CWA urges the House of Representatives to adopt these important safeguards for workers and the airline industry. CWA is pressing Senators to include these provisions as well.
Local 6137 is CWA Strong
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CWA Local 6137 in Corpus Christi, Tx. makes internal organizing a daily priority, and it shows. They represent 472 AT&T employees, and 463 of them are CWA members – 98%!
Local President Kristie Moeller Veit says the key to keeping their union strong is talking to everyone. "We show up and have frequent face-to-face conversations with members, new hires, and non-members to help get ahead of problems," Veit says. "In this social media driven world, it's more important than ever to develop real and personal relationships. It's the best way to get people involved."
The local has 50 stewards who understand their workplaces and who have been thoroughly trained to use their individual strengths to organize effectively.
In their conversations, members and stewards emphasize that local union representatives are there to represent everyone.
"Local union representatives are hourly employees like them and have the same concerns with the employer and workplace," said Moeller Veit. "We always emphasize that everybody's in the union together, and we're all part of the solution."
Local 6137 is focusing on internal organizing to make CWA Strong.
GOP Health Care Bill Would Throw 22 Million off Insurance
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Republicans are trying to ram their health care bill through the Senate before the voters who sent them to Washington realize just how bad this plan is. Originally, Senate leadership wanted to vote on the bill this week before Senators headed home for recess and faced their constituents, but strong public backlash against the plan forced them to delay the vote – for now.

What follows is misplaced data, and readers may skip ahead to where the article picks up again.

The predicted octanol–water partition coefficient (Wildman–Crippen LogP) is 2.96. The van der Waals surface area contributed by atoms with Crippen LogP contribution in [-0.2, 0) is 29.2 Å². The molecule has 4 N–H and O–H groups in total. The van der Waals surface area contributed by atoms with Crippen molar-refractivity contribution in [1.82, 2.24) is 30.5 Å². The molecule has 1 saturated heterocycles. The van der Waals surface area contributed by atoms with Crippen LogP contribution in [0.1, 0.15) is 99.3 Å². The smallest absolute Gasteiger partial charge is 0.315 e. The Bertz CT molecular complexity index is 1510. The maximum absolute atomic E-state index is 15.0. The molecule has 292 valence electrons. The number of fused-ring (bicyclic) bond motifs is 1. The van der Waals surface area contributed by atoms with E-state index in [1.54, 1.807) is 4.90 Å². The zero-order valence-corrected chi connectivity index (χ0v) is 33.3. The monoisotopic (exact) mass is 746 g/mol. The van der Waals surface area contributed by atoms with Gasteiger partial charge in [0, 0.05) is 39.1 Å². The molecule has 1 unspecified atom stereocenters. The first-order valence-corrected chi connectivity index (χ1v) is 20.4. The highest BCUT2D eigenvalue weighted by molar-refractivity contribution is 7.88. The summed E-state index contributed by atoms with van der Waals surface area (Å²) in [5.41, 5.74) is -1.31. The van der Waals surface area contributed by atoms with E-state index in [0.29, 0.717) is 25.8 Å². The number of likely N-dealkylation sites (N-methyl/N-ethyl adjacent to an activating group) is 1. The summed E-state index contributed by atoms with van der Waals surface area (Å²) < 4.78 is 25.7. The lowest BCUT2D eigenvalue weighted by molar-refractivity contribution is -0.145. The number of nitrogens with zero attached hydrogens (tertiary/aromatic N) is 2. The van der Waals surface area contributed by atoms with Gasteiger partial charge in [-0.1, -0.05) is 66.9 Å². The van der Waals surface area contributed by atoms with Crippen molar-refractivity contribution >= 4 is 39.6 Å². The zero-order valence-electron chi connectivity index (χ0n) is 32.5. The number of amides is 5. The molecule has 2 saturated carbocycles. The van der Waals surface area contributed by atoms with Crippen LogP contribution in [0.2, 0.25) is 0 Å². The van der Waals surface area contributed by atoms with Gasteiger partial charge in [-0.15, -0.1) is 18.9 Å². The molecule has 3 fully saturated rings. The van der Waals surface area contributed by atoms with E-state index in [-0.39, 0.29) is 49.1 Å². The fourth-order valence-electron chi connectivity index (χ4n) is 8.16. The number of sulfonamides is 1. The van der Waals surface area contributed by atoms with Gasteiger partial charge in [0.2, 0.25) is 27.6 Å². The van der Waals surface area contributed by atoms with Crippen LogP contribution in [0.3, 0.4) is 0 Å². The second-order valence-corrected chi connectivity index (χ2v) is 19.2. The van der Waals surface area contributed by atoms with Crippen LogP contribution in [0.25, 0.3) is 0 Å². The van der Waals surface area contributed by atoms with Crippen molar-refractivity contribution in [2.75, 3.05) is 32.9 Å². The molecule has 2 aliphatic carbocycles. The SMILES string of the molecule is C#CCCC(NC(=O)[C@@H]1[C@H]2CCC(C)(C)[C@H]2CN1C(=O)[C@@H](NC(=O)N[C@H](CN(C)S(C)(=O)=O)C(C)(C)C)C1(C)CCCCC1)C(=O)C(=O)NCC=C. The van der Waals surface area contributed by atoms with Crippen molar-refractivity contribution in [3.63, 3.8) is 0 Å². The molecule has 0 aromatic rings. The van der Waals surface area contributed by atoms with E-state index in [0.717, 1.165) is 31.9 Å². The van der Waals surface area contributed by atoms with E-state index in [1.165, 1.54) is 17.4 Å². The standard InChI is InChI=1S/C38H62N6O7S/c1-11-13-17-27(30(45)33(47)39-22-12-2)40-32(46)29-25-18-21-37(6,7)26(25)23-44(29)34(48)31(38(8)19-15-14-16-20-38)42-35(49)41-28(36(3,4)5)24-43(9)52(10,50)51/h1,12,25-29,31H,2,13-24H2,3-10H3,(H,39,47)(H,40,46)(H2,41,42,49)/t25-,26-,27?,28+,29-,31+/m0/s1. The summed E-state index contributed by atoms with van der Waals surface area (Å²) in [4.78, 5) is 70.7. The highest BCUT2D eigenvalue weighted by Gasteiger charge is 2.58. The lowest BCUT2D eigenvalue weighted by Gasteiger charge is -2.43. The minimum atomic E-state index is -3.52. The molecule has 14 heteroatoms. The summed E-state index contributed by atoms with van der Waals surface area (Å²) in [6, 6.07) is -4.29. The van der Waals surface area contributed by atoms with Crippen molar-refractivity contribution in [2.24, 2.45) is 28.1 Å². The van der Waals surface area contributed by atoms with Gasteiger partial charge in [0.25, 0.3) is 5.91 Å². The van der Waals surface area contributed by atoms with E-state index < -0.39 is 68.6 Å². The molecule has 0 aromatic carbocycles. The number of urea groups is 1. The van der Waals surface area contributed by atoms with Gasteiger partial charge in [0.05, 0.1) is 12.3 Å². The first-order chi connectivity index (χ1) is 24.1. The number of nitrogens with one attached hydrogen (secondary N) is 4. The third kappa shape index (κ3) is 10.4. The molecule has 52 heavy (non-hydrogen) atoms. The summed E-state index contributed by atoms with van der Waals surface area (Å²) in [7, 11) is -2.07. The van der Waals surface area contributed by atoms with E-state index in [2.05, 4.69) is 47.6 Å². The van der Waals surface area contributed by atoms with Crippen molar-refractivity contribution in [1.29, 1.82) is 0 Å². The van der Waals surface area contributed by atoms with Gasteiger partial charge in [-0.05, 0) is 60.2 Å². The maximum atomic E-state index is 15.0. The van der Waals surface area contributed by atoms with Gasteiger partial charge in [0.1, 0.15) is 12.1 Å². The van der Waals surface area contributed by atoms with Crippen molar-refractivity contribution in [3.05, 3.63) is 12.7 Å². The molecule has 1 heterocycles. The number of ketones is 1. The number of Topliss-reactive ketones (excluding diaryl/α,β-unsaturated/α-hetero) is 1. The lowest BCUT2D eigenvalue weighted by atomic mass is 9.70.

According to the nonpartisan Congressional Budget Office, the GOP's legislation will raise premium and out-of-pocket costs for working families and 15 million Americans will lose their health care over the next year – including 4 million who are on their employer's plan. About 22 million people would lose coverage by 2026. It allows insurance companies to charge older Americans five times the rate of other insured persons in what many are calling an "age tax."
Health care providers and experts have criticized this bill, from the American Medical Association, which says the bill violates doctors' principle of "first, do no harm," to health care associations that are warning of the devastation to services to all people living in rural areas.
Like the House bill, the Senate plan is a massive tax giveaway to the wealthy and corporations.
The fight is only beginning. Please call 1-855-980-2280 or click here to tell your Senator to oppose this devastating attack on health care. It's not a health care bill; it's a $700 billion tax giveaway to the wealthy.
CWAers and allies rallied at Senator Marco Rubio's (R-FL) office in Miami, Fl., calling on him to oppose the GOP tax giveaway to the top 1%.
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100,000 Demand NAFTA Renegotiation that Benefits Working Families
CWAers, along with allies from the broad coalition that derailed the Trans-Pacific Partnership (TPP), delivered more than 100,000 petition signatures to the International Trade Commission (ITC) demanding that the North American Free Trade Agreement (NAFTA) be replaced with a deal that benefits working people. The petitions were delivered as witnesses arrived for hearings on NAFTA renegotiation.